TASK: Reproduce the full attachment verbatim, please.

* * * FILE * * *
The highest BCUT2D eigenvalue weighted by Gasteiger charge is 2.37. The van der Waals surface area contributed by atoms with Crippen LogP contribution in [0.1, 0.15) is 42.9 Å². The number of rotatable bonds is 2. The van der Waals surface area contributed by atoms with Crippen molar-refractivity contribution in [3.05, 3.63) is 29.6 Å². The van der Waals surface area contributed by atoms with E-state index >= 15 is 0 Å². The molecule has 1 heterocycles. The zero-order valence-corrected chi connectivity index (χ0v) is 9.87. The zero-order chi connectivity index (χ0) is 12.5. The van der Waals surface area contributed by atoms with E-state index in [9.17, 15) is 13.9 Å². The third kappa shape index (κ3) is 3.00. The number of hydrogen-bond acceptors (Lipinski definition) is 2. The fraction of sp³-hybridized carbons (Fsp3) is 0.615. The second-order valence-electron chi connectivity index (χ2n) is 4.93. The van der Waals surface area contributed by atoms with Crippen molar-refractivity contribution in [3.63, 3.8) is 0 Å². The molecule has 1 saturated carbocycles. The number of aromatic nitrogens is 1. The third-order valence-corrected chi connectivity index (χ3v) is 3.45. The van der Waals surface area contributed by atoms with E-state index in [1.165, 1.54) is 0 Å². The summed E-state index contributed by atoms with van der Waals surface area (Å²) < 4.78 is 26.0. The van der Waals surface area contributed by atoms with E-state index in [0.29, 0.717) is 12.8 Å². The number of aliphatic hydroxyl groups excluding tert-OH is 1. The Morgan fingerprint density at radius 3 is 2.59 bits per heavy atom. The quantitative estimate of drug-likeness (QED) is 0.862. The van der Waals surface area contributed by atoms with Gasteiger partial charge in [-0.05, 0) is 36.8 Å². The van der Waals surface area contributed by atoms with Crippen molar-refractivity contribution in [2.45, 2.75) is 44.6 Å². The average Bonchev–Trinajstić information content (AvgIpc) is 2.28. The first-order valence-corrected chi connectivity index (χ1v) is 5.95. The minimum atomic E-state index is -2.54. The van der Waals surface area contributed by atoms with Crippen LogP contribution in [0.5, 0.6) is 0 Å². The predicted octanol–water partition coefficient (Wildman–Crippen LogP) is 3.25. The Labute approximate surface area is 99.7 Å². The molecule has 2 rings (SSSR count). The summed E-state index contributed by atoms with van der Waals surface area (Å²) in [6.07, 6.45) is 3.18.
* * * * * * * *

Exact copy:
The highest BCUT2D eigenvalue weighted by Gasteiger charge is 2.37. The van der Waals surface area contributed by atoms with Crippen LogP contribution in [0.1, 0.15) is 42.9 Å². The number of rotatable bonds is 2. The van der Waals surface area contributed by atoms with Crippen molar-refractivity contribution in [3.05, 3.63) is 29.6 Å². The van der Waals surface area contributed by atoms with E-state index >= 15 is 0 Å². The molecule has 1 heterocycles. The zero-order valence-corrected chi connectivity index (χ0v) is 9.87. The zero-order chi connectivity index (χ0) is 12.5. The van der Waals surface area contributed by atoms with E-state index in [9.17, 15) is 13.9 Å². The third kappa shape index (κ3) is 3.00. The number of hydrogen-bond acceptors (Lipinski definition) is 2. The fraction of sp³-hybridized carbons (Fsp3) is 0.615. The second-order valence-electron chi connectivity index (χ2n) is 4.93. The van der Waals surface area contributed by atoms with Crippen molar-refractivity contribution in [3.63, 3.8) is 0 Å². The molecule has 1 saturated carbocycles. The number of aromatic nitrogens is 1. The third-order valence-corrected chi connectivity index (χ3v) is 3.45. The van der Waals surface area contributed by atoms with E-state index in [1.165, 1.54) is 0 Å². The summed E-state index contributed by atoms with van der Waals surface area (Å²) < 4.78 is 26.0. The van der Waals surface area contributed by atoms with E-state index in [0.29, 0.717) is 12.8 Å². The number of aliphatic hydroxyl groups excluding tert-OH is 1. The Morgan fingerprint density at radius 3 is 2.59 bits per heavy atom. The quantitative estimate of drug-likeness (QED) is 0.862. The van der Waals surface area contributed by atoms with Gasteiger partial charge in [-0.05, 0) is 36.8 Å². The van der Waals surface area contributed by atoms with Crippen molar-refractivity contribution in [2.45, 2.75) is 44.6 Å². The average Bonchev–Trinajstić information content (AvgIpc) is 2.28. The first-order valence-corrected chi connectivity index (χ1v) is 5.95. The minimum atomic E-state index is -2.54. The van der Waals surface area contributed by atoms with Crippen LogP contribution in [0.5, 0.6) is 0 Å². The predicted octanol–water partition coefficient (Wildman–Crippen LogP) is 3.25. The Labute approximate surface area is 99.7 Å². The molecule has 2 rings (SSSR count). The summed E-state index contributed by atoms with van der Waals surface area (Å²) in [6.07, 6.45) is 3.18.